A-Z Popular Blog Thinking Search »
Thinking
Simplicable Guide
A-Z
Search
Popular
Sitemap
Advertisements
Related Topics
Design Thinking

11 Examples of Objective Reason

 , February 24, 2020
Objective reason is logical or intuitive thought that adapts a neutral perspective. This implies that you attempt to evaluate facts, unknowns and grey areas with an impartial perspective that considers all evidence. The following are illustrative examples of objective reason.

Deductive Reasoning

Deductive reasoning is top-down logic that begins with a theory and works to test the theory against information. This may involve research and experimentation. For example, a farmer who postulates that a companion planting of marigolds may deter aphids so they try it in a test plot.

Inductive Reasoning

Inductive reasoning is bottom-up logic that begins with observations and works towards a theory. This type of logic doesn't allow for guesses and requires that the theory be supported by observations. Although this type of logic is rigorous it can still be wrong. For example, it is common to confuse correlation and causation when working bottom-up.

Abductive Reasoning

Abductive reasoning is bottom-up logic that allows for guesses where there is uncertainty. For example, a farmer who has a damaged crop in a particular field who investigates to find that aphids appear to be the culprit.

Intuitive Reasoning

Intuition is thought that originates with the unconscious mind such that the thinker is unaware of how it was formed. More broadly, the term intuitive reasoning is used for informal thought processes that aren't as systematic as logic. For example, a farmer who feels it is about to rain because of a smell in the air that often occurs before rain.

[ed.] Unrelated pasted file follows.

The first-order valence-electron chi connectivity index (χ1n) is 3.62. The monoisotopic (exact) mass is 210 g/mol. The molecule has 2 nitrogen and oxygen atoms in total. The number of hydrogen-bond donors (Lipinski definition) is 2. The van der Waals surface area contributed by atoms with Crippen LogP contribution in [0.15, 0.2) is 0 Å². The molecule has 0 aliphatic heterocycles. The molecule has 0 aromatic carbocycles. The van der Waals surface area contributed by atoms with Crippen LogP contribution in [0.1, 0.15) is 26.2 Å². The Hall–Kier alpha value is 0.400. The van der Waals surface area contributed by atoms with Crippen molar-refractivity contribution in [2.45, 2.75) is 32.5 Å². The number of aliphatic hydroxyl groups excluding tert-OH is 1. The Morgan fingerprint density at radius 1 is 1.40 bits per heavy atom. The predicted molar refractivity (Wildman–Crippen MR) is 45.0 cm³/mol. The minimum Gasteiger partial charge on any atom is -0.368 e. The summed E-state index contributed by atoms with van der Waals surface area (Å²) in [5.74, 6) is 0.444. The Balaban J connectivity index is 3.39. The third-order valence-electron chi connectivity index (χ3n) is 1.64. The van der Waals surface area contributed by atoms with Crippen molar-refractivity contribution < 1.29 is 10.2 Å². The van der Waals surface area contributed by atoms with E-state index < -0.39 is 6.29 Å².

Verbal Reasoning

Verbal reasoning is the use of a language to think. Natural languages such as English or Mandarin provide a rich vocabulary of concepts that can be used to model and solve problems. For example, a business person who uses the concept of competitive advantage to develop a strategy.

Visual Reasoning

Visual reasoning is the process of thinking in pictures. For example, a mover who can tell by looking at a house how large a truck is required by visualizing how furniture and boxes could be placed in the 3d space of a truck.

Facts

A fact is an item of information that can be reasonably viewed as true based on evidence, argument and review. For example, it is a fact that the planet Earth is an oblate spheroid that is approximately a sphere. According to the scientific method, theories and laws can always be challenged and are never set in stone. However, a well-accepted scientific theory or law and be viewed as fact.

First Principles

First principles are foundational rules and models that are broadly applicable. For example, the attractiveness principle is the theory that a certain percentage of the population will dislike every artwork, media item, story and design no matter how good it may be such that there is no reason to improve further if most people like your work.

Fallacies

A fallacy is logic that can be shown to be flawed. Reasoning that is disciplined and systematic can still produce flawed logic. As such, knowledge of common fallacies can improve your reasoning. Likewise, peer review and debate that exposes your reasoning to criticism can help to identify fallacies.

Cold Logic

Cold logic is reason that neglects human factors such as emotion, culture and the human experience. For example, an analysis of a disease treatment that only considers money without any consideration of the quality of life of patients.

View From Nowhere

A view from nowhere occurs when you try so hard to be objective that you miss the point. This has several variations, including false balance whereby you incorrectly portray two opposing viewpoints as being equally valid. For example, "Some people believe that the Sun is approximately 4.6 billion years old while others believe it is 3 days old."